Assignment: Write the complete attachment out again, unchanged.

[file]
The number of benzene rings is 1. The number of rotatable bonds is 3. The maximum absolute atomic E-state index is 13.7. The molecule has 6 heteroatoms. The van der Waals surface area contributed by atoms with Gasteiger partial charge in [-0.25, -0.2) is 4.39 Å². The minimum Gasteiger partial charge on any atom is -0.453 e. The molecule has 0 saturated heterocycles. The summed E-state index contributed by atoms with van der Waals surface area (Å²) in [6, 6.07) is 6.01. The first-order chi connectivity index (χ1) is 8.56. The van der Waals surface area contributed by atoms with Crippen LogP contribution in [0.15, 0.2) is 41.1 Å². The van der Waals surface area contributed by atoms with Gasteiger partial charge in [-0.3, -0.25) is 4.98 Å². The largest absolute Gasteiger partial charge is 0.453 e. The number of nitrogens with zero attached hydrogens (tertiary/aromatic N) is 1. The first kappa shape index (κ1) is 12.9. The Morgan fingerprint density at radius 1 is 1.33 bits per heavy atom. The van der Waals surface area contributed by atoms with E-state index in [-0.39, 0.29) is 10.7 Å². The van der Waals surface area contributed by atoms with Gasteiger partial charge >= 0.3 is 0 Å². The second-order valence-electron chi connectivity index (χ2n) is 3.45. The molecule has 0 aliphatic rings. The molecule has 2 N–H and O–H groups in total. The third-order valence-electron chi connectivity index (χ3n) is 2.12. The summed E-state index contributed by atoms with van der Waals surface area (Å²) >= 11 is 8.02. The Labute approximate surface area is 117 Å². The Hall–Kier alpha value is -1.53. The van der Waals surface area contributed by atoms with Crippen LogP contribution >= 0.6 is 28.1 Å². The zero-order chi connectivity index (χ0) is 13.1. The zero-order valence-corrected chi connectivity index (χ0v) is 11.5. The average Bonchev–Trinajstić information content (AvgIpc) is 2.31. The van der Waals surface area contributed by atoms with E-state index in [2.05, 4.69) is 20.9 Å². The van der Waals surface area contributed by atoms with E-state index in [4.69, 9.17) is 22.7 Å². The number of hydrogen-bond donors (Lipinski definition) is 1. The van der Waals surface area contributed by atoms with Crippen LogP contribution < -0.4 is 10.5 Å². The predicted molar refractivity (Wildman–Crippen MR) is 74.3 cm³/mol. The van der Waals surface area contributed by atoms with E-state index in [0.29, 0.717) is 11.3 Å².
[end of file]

The number of benzene rings is 1. The number of rotatable bonds is 3. The maximum absolute atomic E-state index is 13.7. The molecule has 6 heteroatoms. The van der Waals surface area contributed by atoms with Gasteiger partial charge in [-0.25, -0.2) is 4.39 Å². The minimum Gasteiger partial charge on any atom is -0.453 e. The molecule has 0 saturated heterocycles. The summed E-state index contributed by atoms with van der Waals surface area (Å²) in [6, 6.07) is 6.01. The first-order chi connectivity index (χ1) is 8.56. The van der Waals surface area contributed by atoms with Crippen LogP contribution in [0.15, 0.2) is 41.1 Å². The van der Waals surface area contributed by atoms with Gasteiger partial charge in [-0.3, -0.25) is 4.98 Å². The largest absolute Gasteiger partial charge is 0.453 e. The number of nitrogens with zero attached hydrogens (tertiary/aromatic N) is 1. The first kappa shape index (κ1) is 12.9. The Morgan fingerprint density at radius 1 is 1.33 bits per heavy atom. The van der Waals surface area contributed by atoms with E-state index in [-0.39, 0.29) is 10.7 Å². The van der Waals surface area contributed by atoms with Gasteiger partial charge >= 0.3 is 0 Å². The second-order valence-electron chi connectivity index (χ2n) is 3.45. The molecule has 0 aliphatic rings. The molecule has 2 N–H and O–H groups in total. The third-order valence-electron chi connectivity index (χ3n) is 2.12. The summed E-state index contributed by atoms with van der Waals surface area (Å²) >= 11 is 8.02. The Labute approximate surface area is 117 Å². The Hall–Kier alpha value is -1.53. The van der Waals surface area contributed by atoms with Crippen LogP contribution >= 0.6 is 28.1 Å². The zero-order chi connectivity index (χ0) is 13.1. The zero-order valence-corrected chi connectivity index (χ0v) is 11.5. The average Bonchev–Trinajstić information content (AvgIpc) is 2.31. The van der Waals surface area contributed by atoms with E-state index in [2.05, 4.69) is 20.9 Å². The van der Waals surface area contributed by atoms with E-state index in [4.69, 9.17) is 22.7 Å². The number of hydrogen-bond donors (Lipinski definition) is 1. The van der Waals surface area contributed by atoms with Crippen LogP contribution < -0.4 is 10.5 Å². The predicted molar refractivity (Wildman–Crippen MR) is 74.3 cm³/mol. The van der Waals surface area contributed by atoms with E-state index in [0.29, 0.717) is 11.3 Å².